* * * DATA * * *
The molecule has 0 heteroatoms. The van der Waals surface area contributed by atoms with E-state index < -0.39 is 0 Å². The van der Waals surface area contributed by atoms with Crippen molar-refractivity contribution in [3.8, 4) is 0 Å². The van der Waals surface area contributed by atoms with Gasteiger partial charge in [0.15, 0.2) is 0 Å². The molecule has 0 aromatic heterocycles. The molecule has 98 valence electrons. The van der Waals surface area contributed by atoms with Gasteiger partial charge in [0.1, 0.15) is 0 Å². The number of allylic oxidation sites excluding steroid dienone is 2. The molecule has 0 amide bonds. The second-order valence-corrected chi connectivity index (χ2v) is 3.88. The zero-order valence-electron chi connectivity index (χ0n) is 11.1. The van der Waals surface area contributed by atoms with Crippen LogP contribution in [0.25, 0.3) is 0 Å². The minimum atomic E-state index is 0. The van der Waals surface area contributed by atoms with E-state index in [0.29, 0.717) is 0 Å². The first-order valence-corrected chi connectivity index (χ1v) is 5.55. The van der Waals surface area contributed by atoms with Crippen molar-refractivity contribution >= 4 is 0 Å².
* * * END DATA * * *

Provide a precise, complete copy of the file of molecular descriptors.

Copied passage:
The molecule has 0 heteroatoms. The van der Waals surface area contributed by atoms with E-state index < -0.39 is 0 Å². The van der Waals surface area contributed by atoms with Crippen molar-refractivity contribution in [3.8, 4) is 0 Å². The van der Waals surface area contributed by atoms with Gasteiger partial charge in [0.15, 0.2) is 0 Å². The molecule has 0 aromatic heterocycles. The molecule has 98 valence electrons. The van der Waals surface area contributed by atoms with Gasteiger partial charge in [0.1, 0.15) is 0 Å². The number of allylic oxidation sites excluding steroid dienone is 2. The molecule has 0 amide bonds. The second-order valence-corrected chi connectivity index (χ2v) is 3.88. The zero-order valence-electron chi connectivity index (χ0n) is 11.1. The van der Waals surface area contributed by atoms with Crippen LogP contribution in [0.25, 0.3) is 0 Å². The minimum atomic E-state index is 0. The van der Waals surface area contributed by atoms with E-state index in [0.29, 0.717) is 0 Å². The first-order valence-corrected chi connectivity index (χ1v) is 5.55. The van der Waals surface area contributed by atoms with Crippen molar-refractivity contribution >= 4 is 0 Å².